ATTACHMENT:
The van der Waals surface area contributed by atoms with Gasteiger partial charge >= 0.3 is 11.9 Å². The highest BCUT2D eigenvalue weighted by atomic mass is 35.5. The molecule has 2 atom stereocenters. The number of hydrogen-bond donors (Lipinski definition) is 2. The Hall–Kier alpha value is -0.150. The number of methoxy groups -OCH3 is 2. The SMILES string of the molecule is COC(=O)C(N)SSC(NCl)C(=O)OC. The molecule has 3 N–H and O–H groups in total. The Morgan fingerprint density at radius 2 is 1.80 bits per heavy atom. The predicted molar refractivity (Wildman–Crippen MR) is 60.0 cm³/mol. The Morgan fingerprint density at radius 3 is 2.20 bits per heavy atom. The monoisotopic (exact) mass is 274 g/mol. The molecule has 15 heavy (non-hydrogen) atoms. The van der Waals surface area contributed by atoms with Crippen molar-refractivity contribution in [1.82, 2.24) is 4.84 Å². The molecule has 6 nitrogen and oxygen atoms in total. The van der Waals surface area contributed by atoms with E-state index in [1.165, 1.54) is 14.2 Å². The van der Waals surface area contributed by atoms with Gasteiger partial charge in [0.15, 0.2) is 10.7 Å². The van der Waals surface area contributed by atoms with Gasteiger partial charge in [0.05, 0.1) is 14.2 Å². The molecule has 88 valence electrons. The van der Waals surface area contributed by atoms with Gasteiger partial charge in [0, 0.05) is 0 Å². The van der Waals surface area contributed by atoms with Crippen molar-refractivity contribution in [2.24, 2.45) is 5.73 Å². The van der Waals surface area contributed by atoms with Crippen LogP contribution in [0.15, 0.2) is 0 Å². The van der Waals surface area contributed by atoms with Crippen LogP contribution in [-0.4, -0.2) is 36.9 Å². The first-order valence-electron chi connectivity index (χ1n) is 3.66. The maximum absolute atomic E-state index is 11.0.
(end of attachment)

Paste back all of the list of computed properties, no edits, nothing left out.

The van der Waals surface area contributed by atoms with Gasteiger partial charge >= 0.3 is 11.9 Å². The highest BCUT2D eigenvalue weighted by atomic mass is 35.5. The molecule has 2 atom stereocenters. The number of hydrogen-bond donors (Lipinski definition) is 2. The Hall–Kier alpha value is -0.150. The number of methoxy groups -OCH3 is 2. The SMILES string of the molecule is COC(=O)C(N)SSC(NCl)C(=O)OC. The molecule has 3 N–H and O–H groups in total. The Morgan fingerprint density at radius 2 is 1.80 bits per heavy atom. The predicted molar refractivity (Wildman–Crippen MR) is 60.0 cm³/mol. The Morgan fingerprint density at radius 3 is 2.20 bits per heavy atom. The monoisotopic (exact) mass is 274 g/mol. The molecule has 15 heavy (non-hydrogen) atoms. The van der Waals surface area contributed by atoms with Crippen molar-refractivity contribution in [1.82, 2.24) is 4.84 Å². The molecule has 6 nitrogen and oxygen atoms in total. The van der Waals surface area contributed by atoms with E-state index in [1.165, 1.54) is 14.2 Å². The van der Waals surface area contributed by atoms with Gasteiger partial charge in [0.15, 0.2) is 10.7 Å². The van der Waals surface area contributed by atoms with Gasteiger partial charge in [0.05, 0.1) is 14.2 Å². The molecule has 88 valence electrons. The van der Waals surface area contributed by atoms with Gasteiger partial charge in [0, 0.05) is 0 Å². The van der Waals surface area contributed by atoms with Crippen molar-refractivity contribution in [2.24, 2.45) is 5.73 Å². The van der Waals surface area contributed by atoms with Crippen LogP contribution in [0.15, 0.2) is 0 Å². The van der Waals surface area contributed by atoms with Crippen LogP contribution in [-0.4, -0.2) is 36.9 Å². The first-order valence-electron chi connectivity index (χ1n) is 3.66. The maximum absolute atomic E-state index is 11.0.